Experts also agree that fugitives who make a political or religious case for their crimes have a greater chance of escaping "Western" justice by taking refuge in the right countries.

And the consensus is - the higher profile the crime, the less chance that those suspected will escape justice. The case of Mustaf Jama is one example of this. Another is provided by the hunt for the men suspected of the Lockerbie bombing.

Originally, Libya - which has no extradition treaty with the UK - refused to return two men accused of the attack - which killed 259 people on board a Pan Am flight over Scotland in 1988.

But huge international publicity, and sustained diplomatic pressure on the Libyan government, eventually resulted in the accused men being tried at The Hague - under the rules of the Scottish legal system.

British obstacles

Even Britain sometimes puts obstacles in the way of other countries seeking to extradite suspects, if the courts believe that those being sought will face the death penalty, or have their human rights reduced.

However, extradition experts agree that the tide has turned against the fugitive abroad.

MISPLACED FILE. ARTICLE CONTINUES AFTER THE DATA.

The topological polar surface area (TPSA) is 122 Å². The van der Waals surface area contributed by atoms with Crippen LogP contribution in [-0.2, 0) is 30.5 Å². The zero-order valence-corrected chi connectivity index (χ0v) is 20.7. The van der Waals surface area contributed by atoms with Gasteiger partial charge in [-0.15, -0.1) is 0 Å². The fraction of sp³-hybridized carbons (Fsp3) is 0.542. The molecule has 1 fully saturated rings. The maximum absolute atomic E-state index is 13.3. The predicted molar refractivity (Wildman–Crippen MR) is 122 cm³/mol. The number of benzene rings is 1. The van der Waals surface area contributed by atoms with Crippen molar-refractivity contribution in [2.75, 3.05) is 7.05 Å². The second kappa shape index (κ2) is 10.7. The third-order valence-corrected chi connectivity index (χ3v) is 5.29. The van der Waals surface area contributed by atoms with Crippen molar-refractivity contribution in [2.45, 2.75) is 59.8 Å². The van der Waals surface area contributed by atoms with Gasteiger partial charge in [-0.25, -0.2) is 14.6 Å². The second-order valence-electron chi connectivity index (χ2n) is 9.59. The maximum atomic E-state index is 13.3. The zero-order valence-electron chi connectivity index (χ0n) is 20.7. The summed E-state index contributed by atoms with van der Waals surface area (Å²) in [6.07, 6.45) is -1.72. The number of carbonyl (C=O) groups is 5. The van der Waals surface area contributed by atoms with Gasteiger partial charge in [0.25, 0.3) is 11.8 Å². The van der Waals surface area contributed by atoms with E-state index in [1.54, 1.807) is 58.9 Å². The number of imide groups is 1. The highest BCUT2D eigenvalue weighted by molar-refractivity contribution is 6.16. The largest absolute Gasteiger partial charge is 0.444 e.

Countries like Brazil and Spain, once the destination of choice for many criminals on the run from British justice - like Great Train Robber Ronnie Biggs - have been brought into the extradition fold.

General Pinochet
General Pinochet was not extradited to Spain for health reasons.
And the British criminals hiding in Northern Cyprus are likely to be watching with interest the progress of current peace talks between Greek and Turkish Cypriot leaders, which may return the once pariah state into the fold of respectability.

Extradition lawyer Clive Nichols - who describes General Pinochet as "the best client I ever had...very courteous" - said that had the European Arrest Warrant (EAW) existed in 1998, it was likely that the General would have been put onto a speedy flight to Madrid - even though the original reason why Pinochet never stood trial (ill health) would still have saved him from a Spanish court room.

Research indicated that the average time taken to execute an arrest in Europe is now estimated at around 43 days - compared to an average wait of nine months before the EWA came into effect.

"All I can say is that if we had had this system in 1998 then the general would have had problems, "said Mr Nichols.